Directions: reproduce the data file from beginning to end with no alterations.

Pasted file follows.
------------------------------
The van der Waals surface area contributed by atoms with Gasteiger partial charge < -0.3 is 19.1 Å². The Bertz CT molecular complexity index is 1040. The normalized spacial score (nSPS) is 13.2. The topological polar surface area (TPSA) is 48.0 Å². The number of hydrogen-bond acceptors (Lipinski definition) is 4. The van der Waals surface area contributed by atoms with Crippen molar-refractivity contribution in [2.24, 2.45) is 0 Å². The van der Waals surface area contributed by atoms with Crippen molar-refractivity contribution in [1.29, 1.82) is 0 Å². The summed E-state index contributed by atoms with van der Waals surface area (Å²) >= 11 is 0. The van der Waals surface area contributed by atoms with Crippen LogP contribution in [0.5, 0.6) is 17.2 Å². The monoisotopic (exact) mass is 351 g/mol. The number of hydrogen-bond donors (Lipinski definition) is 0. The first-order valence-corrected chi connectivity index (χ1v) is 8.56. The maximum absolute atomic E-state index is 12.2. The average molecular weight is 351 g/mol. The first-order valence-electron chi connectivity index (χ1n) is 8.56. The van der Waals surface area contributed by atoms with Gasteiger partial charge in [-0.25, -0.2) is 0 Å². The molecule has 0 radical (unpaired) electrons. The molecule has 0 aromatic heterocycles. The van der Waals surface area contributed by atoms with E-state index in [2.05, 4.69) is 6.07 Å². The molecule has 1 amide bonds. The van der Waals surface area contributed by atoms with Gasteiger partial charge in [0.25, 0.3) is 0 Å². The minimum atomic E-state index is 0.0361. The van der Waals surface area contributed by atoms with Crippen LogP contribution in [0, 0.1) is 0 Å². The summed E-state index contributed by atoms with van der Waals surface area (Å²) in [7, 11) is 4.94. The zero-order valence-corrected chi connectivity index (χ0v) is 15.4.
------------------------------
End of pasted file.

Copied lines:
The van der Waals surface area contributed by atoms with Gasteiger partial charge < -0.3 is 19.1 Å². The Bertz CT molecular complexity index is 1040. The normalized spacial score (nSPS) is 13.2. The topological polar surface area (TPSA) is 48.0 Å². The number of hydrogen-bond acceptors (Lipinski definition) is 4. The van der Waals surface area contributed by atoms with Crippen molar-refractivity contribution in [2.24, 2.45) is 0 Å². The van der Waals surface area contributed by atoms with Crippen molar-refractivity contribution in [1.29, 1.82) is 0 Å². The summed E-state index contributed by atoms with van der Waals surface area (Å²) >= 11 is 0. The van der Waals surface area contributed by atoms with Crippen LogP contribution in [0.5, 0.6) is 17.2 Å². The monoisotopic (exact) mass is 351 g/mol. The number of hydrogen-bond donors (Lipinski definition) is 0. The first-order valence-corrected chi connectivity index (χ1v) is 8.56. The maximum absolute atomic E-state index is 12.2. The average molecular weight is 351 g/mol. The first-order valence-electron chi connectivity index (χ1n) is 8.56. The van der Waals surface area contributed by atoms with Gasteiger partial charge in [-0.25, -0.2) is 0 Å². The molecule has 0 radical (unpaired) electrons. The molecule has 0 aromatic heterocycles. The van der Waals surface area contributed by atoms with E-state index in [2.05, 4.69) is 6.07 Å². The molecule has 1 amide bonds. The van der Waals surface area contributed by atoms with Gasteiger partial charge in [0.25, 0.3) is 0 Å². The minimum atomic E-state index is 0.0361. The van der Waals surface area contributed by atoms with Crippen LogP contribution in [0, 0.1) is 0 Å². The summed E-state index contributed by atoms with van der Waals surface area (Å²) in [7, 11) is 4.94. The zero-order valence-corrected chi connectivity index (χ0v) is 15.4.